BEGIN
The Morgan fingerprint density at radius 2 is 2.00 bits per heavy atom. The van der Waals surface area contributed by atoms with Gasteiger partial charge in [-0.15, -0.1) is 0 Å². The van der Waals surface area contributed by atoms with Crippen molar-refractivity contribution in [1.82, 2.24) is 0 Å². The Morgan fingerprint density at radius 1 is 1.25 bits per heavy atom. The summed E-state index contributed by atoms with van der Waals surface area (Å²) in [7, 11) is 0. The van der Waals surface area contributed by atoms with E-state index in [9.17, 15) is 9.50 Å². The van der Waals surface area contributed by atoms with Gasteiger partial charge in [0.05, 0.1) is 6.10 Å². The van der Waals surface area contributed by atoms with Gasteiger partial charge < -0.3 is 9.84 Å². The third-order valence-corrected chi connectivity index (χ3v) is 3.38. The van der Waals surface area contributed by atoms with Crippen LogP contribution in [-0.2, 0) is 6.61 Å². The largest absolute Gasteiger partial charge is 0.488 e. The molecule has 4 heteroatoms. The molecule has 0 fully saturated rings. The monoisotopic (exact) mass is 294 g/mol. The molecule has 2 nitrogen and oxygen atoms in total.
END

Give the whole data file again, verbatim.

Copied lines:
The Morgan fingerprint density at radius 2 is 2.00 bits per heavy atom. The van der Waals surface area contributed by atoms with Gasteiger partial charge in [-0.15, -0.1) is 0 Å². The van der Waals surface area contributed by atoms with Crippen molar-refractivity contribution in [1.82, 2.24) is 0 Å². The Morgan fingerprint density at radius 1 is 1.25 bits per heavy atom. The summed E-state index contributed by atoms with van der Waals surface area (Å²) in [7, 11) is 0. The van der Waals surface area contributed by atoms with E-state index in [9.17, 15) is 9.50 Å². The van der Waals surface area contributed by atoms with Gasteiger partial charge in [0.05, 0.1) is 6.10 Å². The van der Waals surface area contributed by atoms with Gasteiger partial charge < -0.3 is 9.84 Å². The third-order valence-corrected chi connectivity index (χ3v) is 3.38. The van der Waals surface area contributed by atoms with Crippen LogP contribution in [-0.2, 0) is 6.61 Å². The largest absolute Gasteiger partial charge is 0.488 e. The molecule has 4 heteroatoms. The molecule has 0 fully saturated rings. The monoisotopic (exact) mass is 294 g/mol. The molecule has 2 nitrogen and oxygen atoms in total.